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    1. #21
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      SoSiouxme's Avatar
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      I just finished sending my lab to a board and train facility in Northern California. A few things contributed to this decision. My tried and trusted pet sitter moved from the area, my neighbors who usually take care of Biggie were on vacation and I did not want to send Biggie to a kennel. A lady who I grew up with (she was my across the street neighbor as a child) has a dog boarding and training facility. The dogs sleep in separate crates in the dog room which attached to the couple's home. They have several yards which is where dogs are allowed to roam in appropriate play groups. They even have a big pool which Biggie loved. They have no concrete kennels on the property. I sent my dog to a two week program which was extended to three weeks because Biggie was a little stubborn.

      When I picked him up, I spent about two hours with the trainer going over commands and she gave me pointers. She also indicated that if I ever wanted to bring him back for a session, I was welcome to do that anytime and to call anytime with questions or for direction when I needed it. I was really happy with the experience and know that now the work begins for me and Biggie's continued success is contingent on my work with him. I'm continuing the trainer's practice of making him earn everything. Essentially, Biggie was hand fed every bite of kibble for three weeks, having to earn his food as he responded positively to commands. I feed about half of his daily food intake by hand, commanding him to sit, down, stay, wait, here, give it, leave it, etc and then rewarding with his kibble. He is noticeably better and I have optimism that if I keep at it, the training will stick.

      I sent my last lab to a board and train program that used e-collars. It was effective and that training stuck for his lifetime, but I'm happy with Biggie's training which used different techniques. Time will tell.

      Board and train programs do not replace an owner's consistent training, but they can help jumpstart a training program while providing safe and securing boarding. At least that was my experience.

      Cheers,

      Sioux

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    3. #22
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      Quote Originally Posted by SoSiouxme View Post
      Board and train programs do not replace an owner's consistent training

      Cheers,

      Sioux

      Sioux,
      T'is all relative Mate. Ye assertion is accurate only when the owner is a competent and effective trainer. Ask any accomplished trainer how much time they spend correcting the problems caused by dog owners for their companion K9's. I am not saying that owners intentionally create problems for their K9's, but saying they are "training" their dog doesn't make it so. Many well meaning owners don't have a clue.

      COINSISTENCY IS IN FACT CRITICAL, BUT IMPROPER TRAINING CONSISTENTLY APPLIED DOES NOT MAKE FOR ANYTHING OTHER THAN A COINSISTENTLY UNTRAINED DOG.

      THE DOG WHISTLER
      Last edited by IRISHWISTLER; 06-01-2017 at 02:50 PM.
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    5. #23
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      Quote Originally Posted by IRISHWISTLER View Post
      Sioux,
      T'is all relative Mate. Ye assertion is accurate only when the owner is a competent and effective trainer. Ask any accomplished trainer how much time they spend correcting the problems caused by dog owners for their companion K9's. I am not saying that owners intentionally create problems for their K9's, but saying they are "training" their dog doesn't make it so. Many well meaning owners don't have a clue.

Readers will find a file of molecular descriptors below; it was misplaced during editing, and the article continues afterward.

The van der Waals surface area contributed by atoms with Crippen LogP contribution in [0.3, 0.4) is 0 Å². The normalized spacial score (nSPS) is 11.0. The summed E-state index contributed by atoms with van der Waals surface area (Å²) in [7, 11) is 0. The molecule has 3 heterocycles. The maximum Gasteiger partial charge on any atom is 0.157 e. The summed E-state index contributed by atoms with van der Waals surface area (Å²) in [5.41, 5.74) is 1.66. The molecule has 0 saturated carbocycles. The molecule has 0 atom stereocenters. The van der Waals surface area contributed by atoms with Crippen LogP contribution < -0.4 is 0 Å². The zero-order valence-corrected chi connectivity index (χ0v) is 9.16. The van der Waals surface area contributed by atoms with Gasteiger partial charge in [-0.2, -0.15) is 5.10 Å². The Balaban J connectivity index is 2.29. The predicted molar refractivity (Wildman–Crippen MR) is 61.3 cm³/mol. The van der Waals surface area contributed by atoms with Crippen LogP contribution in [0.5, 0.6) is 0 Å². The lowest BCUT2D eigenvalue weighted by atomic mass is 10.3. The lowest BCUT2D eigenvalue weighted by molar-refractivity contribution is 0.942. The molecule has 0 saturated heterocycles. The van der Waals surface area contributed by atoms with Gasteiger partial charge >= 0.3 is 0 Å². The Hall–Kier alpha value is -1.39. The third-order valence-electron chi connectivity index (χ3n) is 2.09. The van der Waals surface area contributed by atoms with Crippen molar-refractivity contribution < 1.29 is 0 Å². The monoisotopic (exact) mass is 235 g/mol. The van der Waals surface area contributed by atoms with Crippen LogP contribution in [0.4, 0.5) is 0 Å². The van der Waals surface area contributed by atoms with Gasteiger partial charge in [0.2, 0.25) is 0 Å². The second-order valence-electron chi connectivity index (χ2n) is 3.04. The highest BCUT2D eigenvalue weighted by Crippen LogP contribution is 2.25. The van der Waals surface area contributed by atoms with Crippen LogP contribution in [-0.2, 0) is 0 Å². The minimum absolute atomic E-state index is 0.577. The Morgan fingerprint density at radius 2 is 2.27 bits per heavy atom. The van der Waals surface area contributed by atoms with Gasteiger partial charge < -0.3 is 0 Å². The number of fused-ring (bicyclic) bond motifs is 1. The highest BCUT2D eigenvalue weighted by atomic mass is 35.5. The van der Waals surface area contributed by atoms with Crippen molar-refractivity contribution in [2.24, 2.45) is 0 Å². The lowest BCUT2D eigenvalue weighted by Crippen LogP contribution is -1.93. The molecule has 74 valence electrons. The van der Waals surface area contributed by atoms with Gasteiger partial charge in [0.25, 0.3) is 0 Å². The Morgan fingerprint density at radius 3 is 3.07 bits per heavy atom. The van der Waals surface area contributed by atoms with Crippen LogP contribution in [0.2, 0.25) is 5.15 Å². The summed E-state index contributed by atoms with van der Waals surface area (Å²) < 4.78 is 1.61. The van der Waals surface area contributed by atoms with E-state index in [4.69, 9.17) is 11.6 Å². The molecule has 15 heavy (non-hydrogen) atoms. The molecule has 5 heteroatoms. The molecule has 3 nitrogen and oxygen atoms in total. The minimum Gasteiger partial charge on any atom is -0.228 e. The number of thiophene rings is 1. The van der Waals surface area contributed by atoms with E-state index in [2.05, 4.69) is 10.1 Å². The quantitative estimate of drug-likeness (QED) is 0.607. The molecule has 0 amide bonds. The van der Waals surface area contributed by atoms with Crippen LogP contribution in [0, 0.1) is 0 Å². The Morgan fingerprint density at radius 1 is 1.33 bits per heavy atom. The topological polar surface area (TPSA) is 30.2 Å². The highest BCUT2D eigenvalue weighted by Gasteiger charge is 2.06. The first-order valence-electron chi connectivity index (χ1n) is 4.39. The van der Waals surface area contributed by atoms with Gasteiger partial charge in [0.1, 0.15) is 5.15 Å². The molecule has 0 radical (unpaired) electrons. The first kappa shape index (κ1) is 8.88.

COINSISTENCY IS IN FACT CRITICAL, BUT IMPROPER TRAINING CONSISTENTLY APPLIED DOES NOT MAKE FORN ANYTHING OTHER THAN A COINSISTENTLY UNTRAINED DOG.

      THE DOG WHISTLER
      Very true! Which is why I always recommend people go to classes, and even though I’ve been training dogs in Obedience for 20 years I still go to classes myself. It’s always helpful to get guidance and to have someone who knows what they are doing watching you interacting with your dog because half the time we are inadvertently screwing something up without realizing it.

      I can easily see the benefit of board and train for advanced skills like fieldwork, and I suppose they could work for more basic Obedience but I still think nothing builds a bond like the owner and dog learning together - but that’s just my opinion.
      Annette

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    7. #24
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      Quote Originally Posted by SoSiouxme View Post
      I sent my last lab to a board and train program that used e-collars. It was effective and that training stuck for his lifetime, but I'm happy with Biggie's training which used different techniques. Time will tell.
      Thanks so much for your response. I'm glad your experience went well! After meeting with three different trainers, I think we've finally made our decision to go with the ones that I wrote about in a previous post. Tomorrow we are going to visit their home and see where Chutes would be staying before putting down our deposit.

      They do happen to offer ecollar training as an add on to their board and train programs. We definitely won't be doing it on the first two week board and train, but DH is wanting to do some more research into them and possibly adding it on for the second three week board and train. I don't really know how I feel about them though... Are they really that effective? The ecollar they use has 100 stimulation levels plus a tone and vibrate. They use low level stimulation and don't introduce the ecollar until the dog understands all the commands verbally first. They also demonstrate and "train" ON the OWNER first before the dog so that the owner is aware of what the dog feels. Which is interesting. Haha. I don't know though... They make me nervous and I just don't know how I feel about them or how necessary I find them for a dog who seems to be learning well without one. So, we'll see...
      Josh & Jenna. Texas.
      Parents of: Farmer's Deschutes Cinder Cone Red "Chutes" the Labrador. (And the cat, Stewie. Hidden Content )

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    8. #25
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      Quote Originally Posted by jenfarm View Post